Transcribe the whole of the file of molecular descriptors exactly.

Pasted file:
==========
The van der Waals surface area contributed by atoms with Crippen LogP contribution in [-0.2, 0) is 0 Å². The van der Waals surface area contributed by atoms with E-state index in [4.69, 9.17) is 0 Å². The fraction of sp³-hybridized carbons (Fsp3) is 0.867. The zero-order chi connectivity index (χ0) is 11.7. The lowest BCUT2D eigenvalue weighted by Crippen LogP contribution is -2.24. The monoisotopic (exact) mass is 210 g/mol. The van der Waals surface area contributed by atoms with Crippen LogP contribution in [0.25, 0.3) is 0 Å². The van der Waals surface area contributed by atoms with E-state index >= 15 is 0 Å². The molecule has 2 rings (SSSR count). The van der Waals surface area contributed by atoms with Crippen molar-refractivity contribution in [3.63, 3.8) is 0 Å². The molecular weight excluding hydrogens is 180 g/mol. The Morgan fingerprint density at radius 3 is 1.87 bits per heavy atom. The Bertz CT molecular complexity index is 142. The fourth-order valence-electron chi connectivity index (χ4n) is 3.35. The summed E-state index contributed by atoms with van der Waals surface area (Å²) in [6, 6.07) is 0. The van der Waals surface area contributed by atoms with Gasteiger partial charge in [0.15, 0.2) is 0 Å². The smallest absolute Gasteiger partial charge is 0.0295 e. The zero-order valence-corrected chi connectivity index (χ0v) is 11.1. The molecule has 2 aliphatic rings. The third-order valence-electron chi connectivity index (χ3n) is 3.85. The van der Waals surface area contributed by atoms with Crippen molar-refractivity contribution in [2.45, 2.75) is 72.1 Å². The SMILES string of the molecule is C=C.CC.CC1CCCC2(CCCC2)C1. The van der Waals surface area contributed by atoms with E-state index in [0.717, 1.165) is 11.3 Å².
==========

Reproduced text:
The van der Waals surface area contributed by atoms with Crippen LogP contribution in [-0.2, 0) is 0 Å². The van der Waals surface area contributed by atoms with E-state index in [4.69, 9.17) is 0 Å². The fraction of sp³-hybridized carbons (Fsp3) is 0.867. The zero-order chi connectivity index (χ0) is 11.7. The lowest BCUT2D eigenvalue weighted by Crippen LogP contribution is -2.24. The monoisotopic (exact) mass is 210 g/mol. The van der Waals surface area contributed by atoms with Crippen LogP contribution in [0.25, 0.3) is 0 Å². The van der Waals surface area contributed by atoms with E-state index >= 15 is 0 Å². The molecule has 2 rings (SSSR count). The van der Waals surface area contributed by atoms with Crippen molar-refractivity contribution in [3.63, 3.8) is 0 Å². The molecular weight excluding hydrogens is 180 g/mol. The Morgan fingerprint density at radius 3 is 1.87 bits per heavy atom. The Bertz CT molecular complexity index is 142. The fourth-order valence-electron chi connectivity index (χ4n) is 3.35. The summed E-state index contributed by atoms with van der Waals surface area (Å²) in [6, 6.07) is 0. The van der Waals surface area contributed by atoms with Gasteiger partial charge in [0.15, 0.2) is 0 Å². The smallest absolute Gasteiger partial charge is 0.0295 e. The zero-order valence-corrected chi connectivity index (χ0v) is 11.1. The molecule has 2 aliphatic rings. The third-order valence-electron chi connectivity index (χ3n) is 3.85. The van der Waals surface area contributed by atoms with Crippen molar-refractivity contribution in [2.45, 2.75) is 72.1 Å². The SMILES string of the molecule is C=C.CC.CC1CCCC2(CCCC2)C1. The van der Waals surface area contributed by atoms with E-state index in [0.717, 1.165) is 11.3 Å².